Clear? We all have viewed or will view this movie completely differently. This is my opinion. Have a different one? Stop crying over mine, start a blog and post it.

(Thank you for all your comments, emails, and Facebook messages. I truly appreciate them! Yes, I'm on Twitter @GIKate)

Huffington Post.

I had the opportunity to write a piece about The Hurt Locker for Huffington Post!

Check it out here!

Wednesday, February 03, 2010

Vixen Vintage.

This is one of my favorite blogs. It has nothing to do with the military or politics. It's all about (vintage) fashion! Love her!


Tuesday, February 02, 2010

Women's scar of war by Jessica Yadegaran.

What's is like for some female veterans? Check out this article by Jessica Yadegaran.

Jessica referenced my documentary Women of the Military.

Monday, February 01, 2010

Russ Crane.

Want to know what life is like for a sniper? It involves God and being able to kill a Taliban fighter at 806 meters.

Read Crane's story here.

Do Ask, I Can Tell!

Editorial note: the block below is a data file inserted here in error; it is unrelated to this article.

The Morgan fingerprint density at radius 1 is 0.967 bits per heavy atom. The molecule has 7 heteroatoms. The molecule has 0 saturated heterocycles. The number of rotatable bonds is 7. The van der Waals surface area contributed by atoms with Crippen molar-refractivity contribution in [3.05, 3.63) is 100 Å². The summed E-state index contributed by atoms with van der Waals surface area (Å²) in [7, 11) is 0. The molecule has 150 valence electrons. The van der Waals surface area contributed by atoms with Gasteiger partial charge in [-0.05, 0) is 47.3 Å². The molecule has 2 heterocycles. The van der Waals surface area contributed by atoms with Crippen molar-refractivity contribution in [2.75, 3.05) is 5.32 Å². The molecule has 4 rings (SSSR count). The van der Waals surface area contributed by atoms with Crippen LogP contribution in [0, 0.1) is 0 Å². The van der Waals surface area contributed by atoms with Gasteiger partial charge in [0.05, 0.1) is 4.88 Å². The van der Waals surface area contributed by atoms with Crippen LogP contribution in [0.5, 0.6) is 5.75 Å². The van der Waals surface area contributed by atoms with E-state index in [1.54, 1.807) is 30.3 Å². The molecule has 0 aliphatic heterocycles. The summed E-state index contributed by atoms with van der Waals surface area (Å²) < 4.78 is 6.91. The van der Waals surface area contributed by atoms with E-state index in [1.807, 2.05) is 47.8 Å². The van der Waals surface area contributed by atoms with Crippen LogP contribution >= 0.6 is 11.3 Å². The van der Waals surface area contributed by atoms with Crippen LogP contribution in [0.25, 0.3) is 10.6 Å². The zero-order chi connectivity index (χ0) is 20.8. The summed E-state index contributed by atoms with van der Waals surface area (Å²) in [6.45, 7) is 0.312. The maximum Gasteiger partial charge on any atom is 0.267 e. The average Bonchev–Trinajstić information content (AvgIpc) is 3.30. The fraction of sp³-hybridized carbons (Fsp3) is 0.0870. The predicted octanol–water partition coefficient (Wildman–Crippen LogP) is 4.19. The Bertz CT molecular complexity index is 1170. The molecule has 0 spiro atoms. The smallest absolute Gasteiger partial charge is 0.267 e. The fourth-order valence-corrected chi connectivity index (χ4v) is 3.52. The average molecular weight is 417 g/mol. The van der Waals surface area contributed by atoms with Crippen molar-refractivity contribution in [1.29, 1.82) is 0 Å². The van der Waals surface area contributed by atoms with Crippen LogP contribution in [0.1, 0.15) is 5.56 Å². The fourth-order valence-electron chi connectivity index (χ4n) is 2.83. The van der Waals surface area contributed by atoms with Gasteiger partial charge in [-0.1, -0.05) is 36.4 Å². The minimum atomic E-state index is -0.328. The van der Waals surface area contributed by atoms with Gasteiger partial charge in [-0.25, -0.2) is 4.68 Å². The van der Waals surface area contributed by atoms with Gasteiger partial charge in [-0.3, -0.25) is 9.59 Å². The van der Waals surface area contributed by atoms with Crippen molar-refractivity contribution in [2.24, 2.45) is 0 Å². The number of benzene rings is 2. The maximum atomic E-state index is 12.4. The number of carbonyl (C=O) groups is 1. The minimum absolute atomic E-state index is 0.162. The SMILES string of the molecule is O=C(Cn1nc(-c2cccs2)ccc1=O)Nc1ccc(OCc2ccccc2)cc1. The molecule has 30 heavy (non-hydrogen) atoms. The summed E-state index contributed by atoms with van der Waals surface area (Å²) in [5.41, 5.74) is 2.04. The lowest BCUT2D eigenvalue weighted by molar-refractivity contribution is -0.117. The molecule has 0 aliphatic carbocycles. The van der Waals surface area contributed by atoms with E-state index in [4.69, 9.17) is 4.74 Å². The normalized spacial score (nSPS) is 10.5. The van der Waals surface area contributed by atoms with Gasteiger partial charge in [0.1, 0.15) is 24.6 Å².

Tomorrow Congress will try to catch up with the times! Hopefully? They will be holding their first hearing in 17 years on the Don’t Ask, Don’t Tell policy. And guess what? "...while Congress and the administration work on a permanent repeal of the law, the Defense Department “will not take action to discharge service members whose sexual orientation is revealed by third parties or jilted partners, one of the most onerous aspects of the law.” At least this is a step in the right direction.

Think we will ever see U.S. service members marching with a rainbow flag?

Think Progress: Gates to stop military from discharging gay troops who are outed by 'third parties or jilted partners.'